Crystal Kennard, dive shop manager at Devocean Dive Centre, formerly Seaquest in Malapasca answered my initial email Enquiry about the Thresher Shark dives after I had heard about the dive operation from various diver friends . A quick response and some fantastic communication lead to a long bus journey and a short ferry crossing to Malapasca Island from Cebu.
Great support was given by dive Center staff for Accomodation options to suit budgets and ample advice was given on the dives and ways to book in. It was a very easy process with lots of help.
Like any dive Center there is always an individual who stands out or in this case three. Steff, Tim and Pedro were very charismatic guys who really took time to engage with us as a dive group, humorous, interesting, knowledgable and most of all just fun to be around. Dive centres can sometimes lack atmosphere but it was clear that these guys not only enjoyed where they worked but also had a passion about it, often lost in other factory type dive centres. A warm welcome only adds to the feeling that you made the right choice with your booking.
So the Thresher dive is what I came her for and it was no disappointment, jumping into some fairly harsh current and dropping down the buoy line, we descended. Swimming over the Plato and dropping down to a 30m viewing spot we were met by a thresher. It was awesome! The visibility was not at its best and yet we saw three shark friends with lengthy introductions. I was beaming to have had the pleasure to see this on my first attempt after preparing myself for repeat visits to the site to catch a glimpse.These sharks are nothing but gracious and elegant as they glide through the water with a flick of their signature long fin. Totally beautiful thing to see and worth the hairy current.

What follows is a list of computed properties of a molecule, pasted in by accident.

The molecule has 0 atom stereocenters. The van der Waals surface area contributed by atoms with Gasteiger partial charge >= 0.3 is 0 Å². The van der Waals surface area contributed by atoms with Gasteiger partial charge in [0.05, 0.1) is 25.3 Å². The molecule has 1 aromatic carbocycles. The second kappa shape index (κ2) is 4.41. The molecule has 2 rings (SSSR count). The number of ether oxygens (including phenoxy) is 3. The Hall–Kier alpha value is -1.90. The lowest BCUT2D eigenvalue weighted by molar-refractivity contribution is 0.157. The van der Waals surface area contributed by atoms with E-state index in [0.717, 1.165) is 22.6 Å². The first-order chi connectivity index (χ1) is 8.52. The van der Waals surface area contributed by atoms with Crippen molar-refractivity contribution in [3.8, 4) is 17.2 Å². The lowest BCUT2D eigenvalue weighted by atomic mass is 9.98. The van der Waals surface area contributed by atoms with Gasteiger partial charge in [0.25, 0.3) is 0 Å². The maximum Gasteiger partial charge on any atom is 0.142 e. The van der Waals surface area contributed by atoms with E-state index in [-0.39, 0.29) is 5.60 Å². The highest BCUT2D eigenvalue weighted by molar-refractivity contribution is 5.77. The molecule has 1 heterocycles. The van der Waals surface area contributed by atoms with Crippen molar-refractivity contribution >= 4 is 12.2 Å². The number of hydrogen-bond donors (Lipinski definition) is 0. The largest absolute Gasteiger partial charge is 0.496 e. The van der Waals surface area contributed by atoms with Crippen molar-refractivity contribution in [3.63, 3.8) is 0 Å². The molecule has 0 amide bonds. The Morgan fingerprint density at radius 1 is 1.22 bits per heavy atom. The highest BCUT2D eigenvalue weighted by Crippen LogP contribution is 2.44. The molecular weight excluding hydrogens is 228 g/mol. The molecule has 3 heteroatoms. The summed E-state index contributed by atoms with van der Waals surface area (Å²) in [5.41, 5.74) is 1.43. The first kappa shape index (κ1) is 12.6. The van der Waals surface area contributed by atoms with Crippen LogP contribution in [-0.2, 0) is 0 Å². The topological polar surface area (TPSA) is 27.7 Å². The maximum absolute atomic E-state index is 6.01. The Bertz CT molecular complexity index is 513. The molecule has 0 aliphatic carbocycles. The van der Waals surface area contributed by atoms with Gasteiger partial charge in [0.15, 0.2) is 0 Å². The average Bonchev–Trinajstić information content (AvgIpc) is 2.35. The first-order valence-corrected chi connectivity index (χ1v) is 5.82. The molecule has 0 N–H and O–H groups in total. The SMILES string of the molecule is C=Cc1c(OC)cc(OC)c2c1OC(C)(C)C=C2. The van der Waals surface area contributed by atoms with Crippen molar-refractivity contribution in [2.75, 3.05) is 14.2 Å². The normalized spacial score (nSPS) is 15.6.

The Philippines are without a doubt famous for biodiversity and the long stretched archipelago is embedded within the coral triangle of South East Asia. Centres on Malapasca boast that it is the only place in the World that provides daily encounters with Threshers. It is also quite possible to see other wonders here including Hammerheads and Manta Rays around Kimud Shoal and Monad dive sites.
This island is by no means all about threshers and close by dive sites offer up a vibrant abundance of diverse marine life. Later that afternoon we headed out to Chocolate Island and were met by hairy frog fish, flamboyant cuttlefish, lots for nudi brancs, pipe fish, flat worms, banded coral shrimp, healthy corals both hard and soft and schooling fish.
Helen Armstrong a Dive Master onboard from New Zealand raved about the Chocolate Island Dive and said she came here for the Threshers but had been really impressed by the surrounding topography and diversity of fish. Having a lengthy background in conservation, she was excited to see so much life at this site and to see its flourishing health.
Malapasca itself offers up a perfect spot for divers and beach loungers. The clear waters, hot climate and easily accessible marine world make it a hub for divers. Another note to make is that there is also great variance in the types of diving you can do here.
Devocean were keen to tell me about local wrecks and muck diving opportunities. After diving in Dauin, a muck dive haven I would also argue that Malapasca is good for macro enthusiasts and can wow anyone interested in searching for the small and unusual sea bed creatures.